- 3 Pinoys From HK Busted in Indonesia for Drugs
- Aquino Urged to Allow Direct Hiring in HK, Crack Down on Greedy Recruiters
- PHL Consulate HK Advisory: Closed on Apr 4 and Apr 9
- Two Filipinas Charged With Manslaughter in Hong Kong
- ‘No Plans of Going Home,’ Declares Vallejos After Permanent Residence Verdict
- Placement Agencies End Ban on Sending Filipino Helpers to HK
- HK Ruling May Result in Unfair Treatment of Filipina Maids
- HK Top Court Rejects DH Permanent Residence Appeal
- Pinay in Hong Kong in Stable Condition After Contracting Deadly Flesh-eating Disease
- Pinay Seriously Hurt, Husband Killed in Attack by Teenage Son, Pal in HK
Higher Education Closed to Filipinos in Hong Kong
Heidi Ricohermoso grew up in the shadows of Hong Kong’s towering cityscape and, like the rest of her peers, often gazed upwards and dreamed of success. But getting there meant getting into college, and for Ricohermoso, the child of Filipino immigrants, that meant passing a series of state-administered exams.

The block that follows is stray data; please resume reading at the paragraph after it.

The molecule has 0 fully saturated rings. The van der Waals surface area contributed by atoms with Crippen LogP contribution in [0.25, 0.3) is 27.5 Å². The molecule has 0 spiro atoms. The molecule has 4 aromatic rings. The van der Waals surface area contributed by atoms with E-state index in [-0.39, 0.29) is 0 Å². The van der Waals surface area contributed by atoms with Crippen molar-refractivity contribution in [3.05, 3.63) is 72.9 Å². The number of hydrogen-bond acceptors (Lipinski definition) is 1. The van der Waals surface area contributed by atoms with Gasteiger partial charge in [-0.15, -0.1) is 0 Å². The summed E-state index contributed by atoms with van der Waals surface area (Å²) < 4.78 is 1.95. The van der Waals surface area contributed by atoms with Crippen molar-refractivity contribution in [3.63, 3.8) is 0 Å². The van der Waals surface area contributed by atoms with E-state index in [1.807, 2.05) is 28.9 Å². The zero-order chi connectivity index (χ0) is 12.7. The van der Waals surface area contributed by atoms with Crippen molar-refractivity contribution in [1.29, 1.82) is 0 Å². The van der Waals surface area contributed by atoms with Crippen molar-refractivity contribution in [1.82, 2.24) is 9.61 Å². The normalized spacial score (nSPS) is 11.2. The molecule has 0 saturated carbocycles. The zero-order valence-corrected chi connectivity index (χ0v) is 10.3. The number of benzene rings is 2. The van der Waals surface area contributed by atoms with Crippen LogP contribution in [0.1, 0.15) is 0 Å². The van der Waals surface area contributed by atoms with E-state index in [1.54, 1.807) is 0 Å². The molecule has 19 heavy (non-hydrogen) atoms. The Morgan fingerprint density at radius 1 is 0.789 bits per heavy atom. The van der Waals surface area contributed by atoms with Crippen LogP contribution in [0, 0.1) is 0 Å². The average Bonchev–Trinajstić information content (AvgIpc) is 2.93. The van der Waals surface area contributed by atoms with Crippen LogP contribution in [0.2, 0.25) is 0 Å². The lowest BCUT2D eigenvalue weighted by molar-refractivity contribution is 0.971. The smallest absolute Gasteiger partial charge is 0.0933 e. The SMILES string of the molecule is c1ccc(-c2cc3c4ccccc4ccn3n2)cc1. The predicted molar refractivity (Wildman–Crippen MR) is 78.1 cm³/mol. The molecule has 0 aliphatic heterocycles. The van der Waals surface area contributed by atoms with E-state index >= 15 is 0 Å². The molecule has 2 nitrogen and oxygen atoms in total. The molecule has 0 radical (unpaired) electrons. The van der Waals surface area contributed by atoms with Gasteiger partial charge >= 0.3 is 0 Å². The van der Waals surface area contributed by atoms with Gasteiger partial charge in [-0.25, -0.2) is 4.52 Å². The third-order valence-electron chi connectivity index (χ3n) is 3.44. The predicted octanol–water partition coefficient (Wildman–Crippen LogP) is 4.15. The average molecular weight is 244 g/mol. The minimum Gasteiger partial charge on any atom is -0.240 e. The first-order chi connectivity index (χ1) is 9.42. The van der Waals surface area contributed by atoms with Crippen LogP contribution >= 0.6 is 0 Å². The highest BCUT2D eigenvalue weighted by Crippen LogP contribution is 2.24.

“I wasn’t very happy to see my HKCEE results,” said Ricohermoso, referring to the Hong Kong Certificate of Education Examination, a test administered to students in the eleventh grade as a prerequisite for the last two years of secondary school (high school). Students then must pass an exit exam to graduate from high school and apply to colleges and universities.
With Hong Kong’s return to China in 1997, the tests have placed renewed emphasis on Chinese language proficiency.
“I thought I had to give up on getting a college education,” said Ricohermoso. That frustration eventually forced Ricohermoso and her mother to leave the country for the United States, where the soft-spoken 20-year-old is now enrolled at Portland Community College and studying to become a Certified Nurse Assistant.
“Everyone in our community should be able to share in the fruits of our economic development,” said Hong Kong’s new Chief Executive Leung Chun-ying in June, during an inaugural address, marred by protests over the city’s growing wealth gap. For Ricohermoso, such words ring hollow.
Continue reading at New Media America